This Week: Ancient water = ancient habitat?
In the News: Flying virus!
Coming Thursday: Roaches: A lot smarter than you thought!
In many environments, ants know the tricks of survival, even domination. Skeptical? Ask the fire ant. Ask the army ant. A series of studies is revealing the genetic basis for survival and domination. What genes are active, and which have disappeared after prolonged unemployment?
Fast genomic analysis could open the door to breakthroughs in health, ecology and genetics. How do these machines work, and what have they taught about obesity, microbial diversity, and drug treatment?
Giant Australian cuttlefish cross-dresses to mate. Small males temporarily look like females, mating right under the noses of the big boys!
Like a chamberful of pork-barreling legislators, cicadas are on the wing in Washington, D.C. Voracious. Unstoppable. A force of nature: 17-year cicadas are back!
Studies of mitochondria show that polar people evolved greater ability to create heat; study has health implications for energy-deficiency diseases, Alzheimer’s disease and Parkinson’s disease.
Genes of giant tortoises reflect ancient volcanic eruption in Galapagos Islands.
A new study reveals rapid evolution of white-footed mice in Chicago, in just 150 years.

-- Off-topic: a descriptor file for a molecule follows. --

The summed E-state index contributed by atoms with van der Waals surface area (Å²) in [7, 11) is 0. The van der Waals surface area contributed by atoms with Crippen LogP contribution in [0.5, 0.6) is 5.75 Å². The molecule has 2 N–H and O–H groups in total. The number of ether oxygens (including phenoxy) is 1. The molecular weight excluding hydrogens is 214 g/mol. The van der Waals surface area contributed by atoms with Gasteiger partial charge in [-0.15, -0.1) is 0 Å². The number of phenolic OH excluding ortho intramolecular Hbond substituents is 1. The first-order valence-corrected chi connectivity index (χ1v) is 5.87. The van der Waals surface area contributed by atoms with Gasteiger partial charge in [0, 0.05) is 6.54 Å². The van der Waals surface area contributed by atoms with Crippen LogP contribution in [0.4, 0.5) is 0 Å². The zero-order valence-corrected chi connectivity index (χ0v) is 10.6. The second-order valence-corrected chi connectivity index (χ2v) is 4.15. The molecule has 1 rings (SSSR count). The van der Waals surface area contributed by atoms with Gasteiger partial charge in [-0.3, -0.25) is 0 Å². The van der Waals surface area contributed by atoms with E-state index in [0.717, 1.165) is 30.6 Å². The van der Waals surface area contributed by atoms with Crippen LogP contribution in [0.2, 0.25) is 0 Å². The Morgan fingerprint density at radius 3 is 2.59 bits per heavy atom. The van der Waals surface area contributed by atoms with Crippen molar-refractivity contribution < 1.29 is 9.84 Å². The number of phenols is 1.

Sexual motivation for birdsong involves hormones, the medial preoptic brain area and environment in European starlings.
Mechanisms of evolution uncovered with stickleback fish research.
Single gene determines number of queens in fire ant nest.
Evolution is going on all around us. Evolution and everyday life.
Natural love: Hermaphroditic snails dart each other during sex. Just before mating, hydraulic pressure builds around the dart. When the second animal touches the darter’s genitals, it shoots.
New report says we don’t get genes directly from bacteria.
How accurate is DNA fingerprinting, and how does it work? What are the standards for a solid identification?
Are the Galapagos islands the birthplace of evolution theory and evolution science? What did Darwin learn there, and how are they being preserved nowadays?